Asia’s Rapacious Demand for Turtle Flesh Threatens U.S. Turtles

The U.S. is one of the world’s largest turtle biodiversity hotspots. But for how much longer?

It has more turtle species than any other country in the world — for now.

Many of them are being targeted for both legal and illegal trade in East and Southeast Asia (especially in China), where native terrapin populations have already been largely depleted.

Experts say they’re being removed from the wild at unsustainable levels.

In a 2011 Environmental News Service (ENS) article, herpegologist, Dr. Anders Rhodin, explained that insatiable demand for turtles and tortoises for food, traditional “medicine”, and pets, combined with ongoing habitat loss and destruction, are at the core of the problem.

“They’re being unsustainably collected from the wild for food, perceived medicinal beliefs and pets, while their habitats are being polluted, degraded and destroyed every day,” Dr. Rhodin said.

Are U.S. species a turtle trade cash cow?

After depleting native turtle and tortoise populations, East Asian consumers apparently now acquire the 220 million year-old reptiles from elsewhere in the world.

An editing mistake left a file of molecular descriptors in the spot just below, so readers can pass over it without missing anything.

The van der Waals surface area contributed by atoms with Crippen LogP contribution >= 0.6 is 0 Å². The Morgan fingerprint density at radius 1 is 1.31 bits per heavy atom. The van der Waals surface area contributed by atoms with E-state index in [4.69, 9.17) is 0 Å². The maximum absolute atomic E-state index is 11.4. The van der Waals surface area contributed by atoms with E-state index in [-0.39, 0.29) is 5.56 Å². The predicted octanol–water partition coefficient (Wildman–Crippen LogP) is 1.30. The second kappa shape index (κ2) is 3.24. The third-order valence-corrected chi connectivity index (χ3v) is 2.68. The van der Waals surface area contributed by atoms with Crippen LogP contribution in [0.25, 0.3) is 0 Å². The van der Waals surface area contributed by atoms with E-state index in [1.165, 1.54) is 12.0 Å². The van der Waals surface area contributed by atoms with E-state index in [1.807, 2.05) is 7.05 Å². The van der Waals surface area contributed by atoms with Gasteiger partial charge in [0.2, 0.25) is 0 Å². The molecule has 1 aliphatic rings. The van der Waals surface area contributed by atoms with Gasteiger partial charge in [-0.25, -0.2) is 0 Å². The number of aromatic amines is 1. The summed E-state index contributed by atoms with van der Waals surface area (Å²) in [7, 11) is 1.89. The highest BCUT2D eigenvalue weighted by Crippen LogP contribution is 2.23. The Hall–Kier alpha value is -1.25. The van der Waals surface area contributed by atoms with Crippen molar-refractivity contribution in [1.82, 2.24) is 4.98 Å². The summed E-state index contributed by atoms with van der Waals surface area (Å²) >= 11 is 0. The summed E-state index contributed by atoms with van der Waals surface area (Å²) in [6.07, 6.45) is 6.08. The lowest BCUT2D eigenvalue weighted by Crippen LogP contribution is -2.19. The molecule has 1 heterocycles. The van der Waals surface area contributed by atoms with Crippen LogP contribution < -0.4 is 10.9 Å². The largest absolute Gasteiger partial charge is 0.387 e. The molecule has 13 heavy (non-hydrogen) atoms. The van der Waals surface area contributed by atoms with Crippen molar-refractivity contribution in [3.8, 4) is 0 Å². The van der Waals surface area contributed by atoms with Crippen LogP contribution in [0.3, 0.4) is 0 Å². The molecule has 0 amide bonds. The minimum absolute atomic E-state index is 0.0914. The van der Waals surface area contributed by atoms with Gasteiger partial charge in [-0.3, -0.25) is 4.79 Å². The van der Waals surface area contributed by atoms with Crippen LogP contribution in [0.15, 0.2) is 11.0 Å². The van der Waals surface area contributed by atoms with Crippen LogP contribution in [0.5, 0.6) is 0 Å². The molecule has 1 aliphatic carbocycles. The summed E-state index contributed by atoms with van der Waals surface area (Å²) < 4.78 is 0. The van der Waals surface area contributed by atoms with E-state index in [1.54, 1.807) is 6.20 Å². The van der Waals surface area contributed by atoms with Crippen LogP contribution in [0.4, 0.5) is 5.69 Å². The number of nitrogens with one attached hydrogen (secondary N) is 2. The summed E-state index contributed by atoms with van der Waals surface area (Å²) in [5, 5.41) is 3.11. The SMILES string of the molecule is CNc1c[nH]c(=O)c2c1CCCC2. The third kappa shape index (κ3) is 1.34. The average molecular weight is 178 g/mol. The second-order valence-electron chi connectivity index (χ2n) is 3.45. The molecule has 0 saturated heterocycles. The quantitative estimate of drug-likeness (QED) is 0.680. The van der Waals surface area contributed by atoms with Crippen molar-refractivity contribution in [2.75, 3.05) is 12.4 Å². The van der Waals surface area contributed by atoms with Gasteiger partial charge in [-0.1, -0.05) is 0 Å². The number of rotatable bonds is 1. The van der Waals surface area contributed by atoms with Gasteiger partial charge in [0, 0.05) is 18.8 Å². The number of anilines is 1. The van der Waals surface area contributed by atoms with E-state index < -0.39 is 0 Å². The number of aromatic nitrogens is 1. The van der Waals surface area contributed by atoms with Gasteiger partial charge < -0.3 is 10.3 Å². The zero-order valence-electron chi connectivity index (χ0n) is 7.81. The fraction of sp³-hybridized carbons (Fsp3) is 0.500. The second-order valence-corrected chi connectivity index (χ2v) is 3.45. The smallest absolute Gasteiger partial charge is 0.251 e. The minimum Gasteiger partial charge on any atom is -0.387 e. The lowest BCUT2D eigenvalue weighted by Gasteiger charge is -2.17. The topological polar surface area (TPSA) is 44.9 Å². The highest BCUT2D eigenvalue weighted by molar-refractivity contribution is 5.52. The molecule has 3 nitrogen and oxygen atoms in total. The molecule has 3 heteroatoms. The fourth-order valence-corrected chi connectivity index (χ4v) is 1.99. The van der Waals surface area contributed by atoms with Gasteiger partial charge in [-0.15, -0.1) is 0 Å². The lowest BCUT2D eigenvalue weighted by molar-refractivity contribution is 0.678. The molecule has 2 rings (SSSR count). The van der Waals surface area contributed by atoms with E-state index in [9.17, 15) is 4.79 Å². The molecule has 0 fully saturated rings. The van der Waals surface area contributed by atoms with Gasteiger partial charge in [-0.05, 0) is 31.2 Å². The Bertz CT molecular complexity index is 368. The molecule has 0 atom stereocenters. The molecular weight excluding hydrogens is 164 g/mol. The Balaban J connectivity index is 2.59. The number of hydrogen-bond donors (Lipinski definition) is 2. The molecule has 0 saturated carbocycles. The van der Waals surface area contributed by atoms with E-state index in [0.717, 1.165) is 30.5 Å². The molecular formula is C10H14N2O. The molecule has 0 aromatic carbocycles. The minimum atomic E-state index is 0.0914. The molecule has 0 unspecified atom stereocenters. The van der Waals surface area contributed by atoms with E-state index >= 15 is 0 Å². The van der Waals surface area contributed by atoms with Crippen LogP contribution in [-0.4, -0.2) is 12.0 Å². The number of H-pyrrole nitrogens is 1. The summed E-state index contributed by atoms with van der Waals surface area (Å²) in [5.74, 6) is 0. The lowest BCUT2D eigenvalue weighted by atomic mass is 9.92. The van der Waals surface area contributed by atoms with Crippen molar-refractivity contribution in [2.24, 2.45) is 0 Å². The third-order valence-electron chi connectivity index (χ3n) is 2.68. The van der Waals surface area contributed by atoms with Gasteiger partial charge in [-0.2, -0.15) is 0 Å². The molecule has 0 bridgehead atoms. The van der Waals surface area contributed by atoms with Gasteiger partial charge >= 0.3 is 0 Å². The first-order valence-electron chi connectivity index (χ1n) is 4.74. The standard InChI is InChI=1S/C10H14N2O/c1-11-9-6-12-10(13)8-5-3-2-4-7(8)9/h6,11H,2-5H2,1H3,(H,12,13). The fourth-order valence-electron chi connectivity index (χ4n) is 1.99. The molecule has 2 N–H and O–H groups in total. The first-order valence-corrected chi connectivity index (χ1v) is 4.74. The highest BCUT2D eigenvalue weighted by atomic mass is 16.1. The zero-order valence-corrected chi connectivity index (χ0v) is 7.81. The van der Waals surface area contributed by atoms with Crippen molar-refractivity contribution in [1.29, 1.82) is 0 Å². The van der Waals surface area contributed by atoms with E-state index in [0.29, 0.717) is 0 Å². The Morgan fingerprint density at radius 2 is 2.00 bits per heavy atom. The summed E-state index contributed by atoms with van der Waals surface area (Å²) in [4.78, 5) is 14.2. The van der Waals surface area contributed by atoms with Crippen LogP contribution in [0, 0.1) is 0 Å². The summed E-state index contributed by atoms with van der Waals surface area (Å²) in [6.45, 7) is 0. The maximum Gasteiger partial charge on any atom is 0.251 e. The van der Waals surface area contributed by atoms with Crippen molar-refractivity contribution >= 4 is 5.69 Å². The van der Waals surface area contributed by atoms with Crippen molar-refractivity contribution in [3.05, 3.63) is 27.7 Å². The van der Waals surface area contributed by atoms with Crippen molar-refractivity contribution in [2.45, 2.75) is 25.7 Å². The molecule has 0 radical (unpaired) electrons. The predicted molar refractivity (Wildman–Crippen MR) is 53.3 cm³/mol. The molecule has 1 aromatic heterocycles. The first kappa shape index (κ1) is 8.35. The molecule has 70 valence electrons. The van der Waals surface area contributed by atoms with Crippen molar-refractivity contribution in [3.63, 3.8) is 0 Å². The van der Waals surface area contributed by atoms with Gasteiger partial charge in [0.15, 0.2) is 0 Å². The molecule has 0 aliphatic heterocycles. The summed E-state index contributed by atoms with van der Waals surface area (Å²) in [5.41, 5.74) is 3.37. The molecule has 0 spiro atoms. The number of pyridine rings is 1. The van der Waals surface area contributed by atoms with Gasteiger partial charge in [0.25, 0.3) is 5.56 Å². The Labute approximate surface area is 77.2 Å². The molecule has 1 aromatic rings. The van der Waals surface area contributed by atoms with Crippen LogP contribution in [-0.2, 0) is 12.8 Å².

Herpetologist, Dr. William McCord, traveled to mainland China in 1997 to expose the extent of the turtle trade and estimated that around 90% of the animals in live markets were from outside the country, according to the Scientific American report.

Over the years, an alarming number of the animals have been exported to the East Asia from the US.

An estimated 25 million turtles were exported from the US to foreign markets for food and pet trade between 1993 and 1997, according to turtle expert, John Behler.

The New York Times said that by 1995, the average number of turtles shipped out from the US annually was between five and forty times what they were in 1990 (depending on the species) — and most of them were sent to Asia.

Since then, these numbers have only grown.

In fact, for some species, the number exported has at least doubled, or has nearly doubled, every year since the turn of the millennium.

The World Chelonian Trust reports that documented turtle exports from the US between 2002 and 2005 totaled 31,783,380 individuals of various North American species.

The International Union for the Conservation of Nature (IUCN) said that well over 558,000 snapping turtles were exported to East Asia from the US in 2008 alone — sourced from both the wild and from “turtle farms” — a more than 430% increase from the number shipped out only five years earlier.

Keep in mind that this is only the amount that was actually documented — unregulated, illegal exports are obviously unaccounted for.

HerpDigest‘s Allen Salzberg said that a decade ago, importers from Hong Kong began contacting anyone they found on the internet that was associated with turtles, asking if they could obtain and send large numbers of adult snapping turtles.

Indeed, it seems the surging demand is very much reflected in the annual export figures.

North America is considered a turtle biodiversity hotspot, holding nearly 20% of all known turtle species in the world, according to the experts who wrote the 2011 “State of the Turtle” report.